I think someone sort of suggested it, but make it so that she can't instantly slip out the door if someone leaves it cracked, put up a baby gate to keep her away from the door so she has to get past the baby gate and the door. For coming when called when she escapes, I have a feeling you will be fighting a losing battle. My Nana has a husky/lab/GSD/chow mix and for the longest time they thought he didn't know how to come when called (different scenerio from you) because he would run and dash away from them when outside. Turns out that was an "only when I shove through the door and escape" thing. If he is purposely let out, he comes when called like a champ, when he escapes? No chance in hell. He knows that he is just going to be caught and put back in the house. He is more handler oriented then your dog (sounds like), but for us to get him back in the house, we just walk back into the house and leave the door open. We aren't chasing him, he gets bored with in a few minutes and walks back in the house. Once he is inside we shut the door. So that's just to say, when it comes to getting out of the house, you might not ever convince her coming is worth it. Management would be the big thing there, making it really difficult to dash out. Teaching her to wait at the door anytime you exit or leave. Sometimes she gets to go with you, sometimes she doesn't, and hopefully she'll learn to like gambling, and that by waiting "this might be the time" she gets to go.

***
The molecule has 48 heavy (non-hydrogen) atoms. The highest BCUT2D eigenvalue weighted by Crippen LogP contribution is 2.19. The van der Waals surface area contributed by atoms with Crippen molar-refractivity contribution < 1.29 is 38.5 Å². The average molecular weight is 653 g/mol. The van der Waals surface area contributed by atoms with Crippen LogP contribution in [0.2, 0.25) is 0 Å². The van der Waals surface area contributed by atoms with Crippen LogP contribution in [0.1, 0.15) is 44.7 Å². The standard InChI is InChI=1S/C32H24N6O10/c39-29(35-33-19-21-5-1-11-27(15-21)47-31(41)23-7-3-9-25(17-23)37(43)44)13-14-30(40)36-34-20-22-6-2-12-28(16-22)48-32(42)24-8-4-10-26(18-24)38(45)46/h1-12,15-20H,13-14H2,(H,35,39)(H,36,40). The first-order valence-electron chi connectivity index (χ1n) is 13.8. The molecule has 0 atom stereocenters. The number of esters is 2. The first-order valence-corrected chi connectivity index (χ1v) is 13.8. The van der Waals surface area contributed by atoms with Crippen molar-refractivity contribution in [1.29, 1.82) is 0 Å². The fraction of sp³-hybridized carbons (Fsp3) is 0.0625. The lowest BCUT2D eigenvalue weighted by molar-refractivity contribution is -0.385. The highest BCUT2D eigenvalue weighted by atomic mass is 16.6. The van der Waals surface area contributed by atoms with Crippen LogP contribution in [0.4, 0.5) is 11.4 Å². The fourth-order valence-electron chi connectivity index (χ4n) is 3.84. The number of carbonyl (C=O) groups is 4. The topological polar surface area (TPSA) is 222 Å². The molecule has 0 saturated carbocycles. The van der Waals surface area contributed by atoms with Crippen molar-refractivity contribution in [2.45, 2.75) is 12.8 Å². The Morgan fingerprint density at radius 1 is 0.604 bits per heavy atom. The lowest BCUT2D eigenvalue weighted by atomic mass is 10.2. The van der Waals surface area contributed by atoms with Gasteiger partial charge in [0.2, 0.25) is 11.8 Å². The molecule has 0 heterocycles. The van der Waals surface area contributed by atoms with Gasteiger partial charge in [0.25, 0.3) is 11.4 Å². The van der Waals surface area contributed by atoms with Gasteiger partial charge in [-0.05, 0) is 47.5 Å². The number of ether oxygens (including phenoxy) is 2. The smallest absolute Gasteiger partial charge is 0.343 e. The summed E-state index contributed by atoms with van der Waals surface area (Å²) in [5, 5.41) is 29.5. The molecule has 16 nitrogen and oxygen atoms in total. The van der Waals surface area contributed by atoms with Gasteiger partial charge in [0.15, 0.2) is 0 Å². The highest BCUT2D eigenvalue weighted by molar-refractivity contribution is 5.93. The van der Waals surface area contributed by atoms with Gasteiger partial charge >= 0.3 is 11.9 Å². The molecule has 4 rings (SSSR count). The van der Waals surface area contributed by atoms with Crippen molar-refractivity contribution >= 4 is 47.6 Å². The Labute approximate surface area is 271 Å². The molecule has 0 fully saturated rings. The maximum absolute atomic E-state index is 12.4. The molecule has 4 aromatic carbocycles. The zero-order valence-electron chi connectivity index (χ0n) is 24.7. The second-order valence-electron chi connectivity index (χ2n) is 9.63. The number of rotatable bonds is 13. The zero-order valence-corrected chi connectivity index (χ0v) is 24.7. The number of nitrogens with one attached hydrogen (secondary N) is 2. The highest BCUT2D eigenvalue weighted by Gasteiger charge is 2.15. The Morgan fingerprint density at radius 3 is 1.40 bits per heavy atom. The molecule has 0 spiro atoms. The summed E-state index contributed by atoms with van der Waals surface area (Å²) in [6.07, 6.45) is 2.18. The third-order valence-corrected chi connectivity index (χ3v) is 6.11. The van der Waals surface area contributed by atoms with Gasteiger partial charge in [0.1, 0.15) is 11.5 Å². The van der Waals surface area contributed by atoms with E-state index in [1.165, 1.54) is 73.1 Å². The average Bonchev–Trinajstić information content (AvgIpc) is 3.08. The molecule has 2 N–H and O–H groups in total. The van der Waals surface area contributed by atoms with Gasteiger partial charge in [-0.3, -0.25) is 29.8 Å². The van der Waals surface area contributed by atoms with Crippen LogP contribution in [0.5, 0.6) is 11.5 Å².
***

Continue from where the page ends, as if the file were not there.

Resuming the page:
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» There has since been 5 posts. Last posting by Tyler , Jul 26 7:43 am

Behavior & Training > Hello, everyone first post on here ! Recall with northern breeds and independent dogs??
Bello

Herr Bello ist- nicht ein- Mensch!
 
 
Barked: Thu Jul 25, '13 2:17am PST